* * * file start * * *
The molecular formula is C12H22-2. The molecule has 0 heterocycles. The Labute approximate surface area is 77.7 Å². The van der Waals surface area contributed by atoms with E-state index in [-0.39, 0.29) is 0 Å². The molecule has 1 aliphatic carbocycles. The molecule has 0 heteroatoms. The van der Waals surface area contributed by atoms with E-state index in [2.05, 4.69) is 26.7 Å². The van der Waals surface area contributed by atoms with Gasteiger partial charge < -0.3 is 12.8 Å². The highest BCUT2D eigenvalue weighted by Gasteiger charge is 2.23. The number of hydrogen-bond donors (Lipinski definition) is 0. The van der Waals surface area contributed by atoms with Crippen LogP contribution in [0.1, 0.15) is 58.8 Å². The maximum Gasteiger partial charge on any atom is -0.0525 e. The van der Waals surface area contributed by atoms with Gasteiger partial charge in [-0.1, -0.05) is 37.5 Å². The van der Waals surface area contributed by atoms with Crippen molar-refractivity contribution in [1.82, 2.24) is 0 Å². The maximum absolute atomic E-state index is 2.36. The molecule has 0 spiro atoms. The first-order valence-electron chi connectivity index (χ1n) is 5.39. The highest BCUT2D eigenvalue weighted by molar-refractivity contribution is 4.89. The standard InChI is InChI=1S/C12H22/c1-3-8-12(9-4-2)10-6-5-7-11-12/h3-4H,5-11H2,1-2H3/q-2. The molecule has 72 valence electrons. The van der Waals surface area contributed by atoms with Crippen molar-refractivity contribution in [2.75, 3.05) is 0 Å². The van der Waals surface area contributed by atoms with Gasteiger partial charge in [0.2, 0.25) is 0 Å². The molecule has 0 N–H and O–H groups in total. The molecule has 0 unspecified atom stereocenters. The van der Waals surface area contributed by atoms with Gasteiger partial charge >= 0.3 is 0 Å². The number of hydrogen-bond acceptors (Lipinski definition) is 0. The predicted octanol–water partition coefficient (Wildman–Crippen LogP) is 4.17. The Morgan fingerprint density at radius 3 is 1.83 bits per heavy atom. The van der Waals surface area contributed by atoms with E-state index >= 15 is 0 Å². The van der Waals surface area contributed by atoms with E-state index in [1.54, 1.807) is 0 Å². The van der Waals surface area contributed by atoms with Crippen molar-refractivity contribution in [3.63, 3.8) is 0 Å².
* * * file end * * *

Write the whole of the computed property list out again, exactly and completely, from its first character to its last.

The molecular formula is C12H22-2. The molecule has 0 heterocycles. The Labute approximate surface area is 77.7 Å². The van der Waals surface area contributed by atoms with E-state index in [-0.39, 0.29) is 0 Å². The molecule has 1 aliphatic carbocycles. The molecule has 0 heteroatoms. The van der Waals surface area contributed by atoms with E-state index in [2.05, 4.69) is 26.7 Å². The van der Waals surface area contributed by atoms with Gasteiger partial charge < -0.3 is 12.8 Å². The highest BCUT2D eigenvalue weighted by Gasteiger charge is 2.23. The number of hydrogen-bond donors (Lipinski definition) is 0. The van der Waals surface area contributed by atoms with Crippen LogP contribution in [0.1, 0.15) is 58.8 Å². The maximum Gasteiger partial charge on any atom is -0.0525 e. The van der Waals surface area contributed by atoms with Gasteiger partial charge in [-0.1, -0.05) is 37.5 Å². The van der Waals surface area contributed by atoms with Crippen molar-refractivity contribution in [1.82, 2.24) is 0 Å². The maximum absolute atomic E-state index is 2.36. The molecule has 0 spiro atoms. The first-order valence-electron chi connectivity index (χ1n) is 5.39. The highest BCUT2D eigenvalue weighted by molar-refractivity contribution is 4.89. The standard InChI is InChI=1S/C12H22/c1-3-8-12(9-4-2)10-6-5-7-11-12/h3-4H,5-11H2,1-2H3/q-2. The molecule has 72 valence electrons. The van der Waals surface area contributed by atoms with Crippen molar-refractivity contribution in [2.75, 3.05) is 0 Å². The van der Waals surface area contributed by atoms with Gasteiger partial charge in [0.2, 0.25) is 0 Å². The molecule has 0 N–H and O–H groups in total. The molecule has 0 unspecified atom stereocenters. The van der Waals surface area contributed by atoms with Gasteiger partial charge >= 0.3 is 0 Å². The number of hydrogen-bond acceptors (Lipinski definition) is 0. The predicted octanol–water partition coefficient (Wildman–Crippen LogP) is 4.17. The Morgan fingerprint density at radius 3 is 1.83 bits per heavy atom. The van der Waals surface area contributed by atoms with E-state index >= 15 is 0 Å². The van der Waals surface area contributed by atoms with E-state index in [1.54, 1.807) is 0 Å². The van der Waals surface area contributed by atoms with Crippen molar-refractivity contribution in [3.63, 3.8) is 0 Å².